I agree with this absolutely. The question of whether a person desperate for cash can meaningfully consent to work is vital. And that’s precisely why the term “sex work” is essential. It makes it clear that the problem is not sex, but work itself, carried out within a culture of patriarchal violence that demeans workers in general and women in particular.

To describe sex work as “a job like any other job” is only a positive reframing if you consider a “job” to be a good thing by definition. In the real world, people do all sorts of horrible things they’d rather not do, out of desperation, for cash and survival. People do things that they find boring, or disgusting, or soul-crushing, because they cannot meaningfully make any other choice. We are encouraged not to think about this too hard, but to accept these conditions as simply “the way of the world”.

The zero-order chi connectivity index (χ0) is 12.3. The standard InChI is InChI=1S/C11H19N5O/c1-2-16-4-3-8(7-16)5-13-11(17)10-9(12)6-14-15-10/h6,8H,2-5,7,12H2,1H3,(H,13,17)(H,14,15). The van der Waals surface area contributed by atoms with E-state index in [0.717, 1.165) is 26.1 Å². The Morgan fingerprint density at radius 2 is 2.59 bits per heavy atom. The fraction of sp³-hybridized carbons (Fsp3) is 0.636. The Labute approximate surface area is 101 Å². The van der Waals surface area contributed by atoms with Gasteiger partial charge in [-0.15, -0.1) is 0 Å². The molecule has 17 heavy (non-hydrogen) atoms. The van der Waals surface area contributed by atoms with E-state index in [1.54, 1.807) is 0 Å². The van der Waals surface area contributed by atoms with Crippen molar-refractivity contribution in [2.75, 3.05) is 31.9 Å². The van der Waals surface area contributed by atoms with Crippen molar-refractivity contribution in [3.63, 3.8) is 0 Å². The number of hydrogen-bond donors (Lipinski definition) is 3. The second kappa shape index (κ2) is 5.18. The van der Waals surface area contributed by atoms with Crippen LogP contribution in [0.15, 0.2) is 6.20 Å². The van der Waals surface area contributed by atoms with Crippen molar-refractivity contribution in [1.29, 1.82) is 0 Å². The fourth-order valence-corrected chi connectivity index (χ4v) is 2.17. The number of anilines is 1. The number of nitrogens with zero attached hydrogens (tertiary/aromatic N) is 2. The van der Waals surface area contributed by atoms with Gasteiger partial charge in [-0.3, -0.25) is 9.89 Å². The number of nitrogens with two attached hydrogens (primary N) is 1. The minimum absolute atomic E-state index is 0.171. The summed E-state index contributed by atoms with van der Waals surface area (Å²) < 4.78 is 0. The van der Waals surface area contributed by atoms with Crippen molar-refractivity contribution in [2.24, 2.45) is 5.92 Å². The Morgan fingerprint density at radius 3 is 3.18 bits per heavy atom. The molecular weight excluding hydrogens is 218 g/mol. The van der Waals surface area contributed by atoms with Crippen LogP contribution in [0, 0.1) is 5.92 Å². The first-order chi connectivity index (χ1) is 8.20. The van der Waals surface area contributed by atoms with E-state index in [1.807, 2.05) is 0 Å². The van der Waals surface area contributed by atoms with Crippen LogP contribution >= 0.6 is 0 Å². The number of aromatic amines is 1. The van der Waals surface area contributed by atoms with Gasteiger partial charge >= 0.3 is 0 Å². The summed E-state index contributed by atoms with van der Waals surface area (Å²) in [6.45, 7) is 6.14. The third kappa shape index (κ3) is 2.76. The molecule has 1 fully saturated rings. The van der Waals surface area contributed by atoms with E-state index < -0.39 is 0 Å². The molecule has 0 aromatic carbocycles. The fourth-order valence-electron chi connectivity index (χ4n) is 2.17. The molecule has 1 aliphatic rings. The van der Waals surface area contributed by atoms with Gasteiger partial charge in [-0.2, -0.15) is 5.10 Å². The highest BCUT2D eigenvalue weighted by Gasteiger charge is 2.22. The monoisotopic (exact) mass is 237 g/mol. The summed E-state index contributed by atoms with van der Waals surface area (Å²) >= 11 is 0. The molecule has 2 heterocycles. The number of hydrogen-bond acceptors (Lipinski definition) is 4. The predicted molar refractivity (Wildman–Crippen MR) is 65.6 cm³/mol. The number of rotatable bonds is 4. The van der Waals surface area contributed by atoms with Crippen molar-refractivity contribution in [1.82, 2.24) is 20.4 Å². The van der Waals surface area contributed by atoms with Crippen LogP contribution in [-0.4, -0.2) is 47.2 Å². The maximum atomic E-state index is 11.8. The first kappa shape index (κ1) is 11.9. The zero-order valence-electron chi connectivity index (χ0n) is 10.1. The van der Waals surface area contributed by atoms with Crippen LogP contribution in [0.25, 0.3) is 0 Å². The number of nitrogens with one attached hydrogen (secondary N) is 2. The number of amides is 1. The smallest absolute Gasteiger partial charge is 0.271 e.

The feminist philosopher Kathi Weeks calls this universal depoliticisation of work “the work society”: an ideology under whose its terms it is taken as a given that work of any kind is liberating, healthy and “empowering”. This is why the “work” aspect of “sex work” causes problems for conservatives and radical feminists alike. “Oppression or profession?” is the question posed by a subtitle on Emily Bazelon’s excellent feature on the issue for the New York Times this month. But why can’t selling sex be both? 

Liberal feminists have tried to square this circle by insisting that sex work is not “a job like any other”, equating all sold sex, in Steinem’s words, with “commercial rape” – and obscuring any possibility of agitating within the industry for better workers’ rights.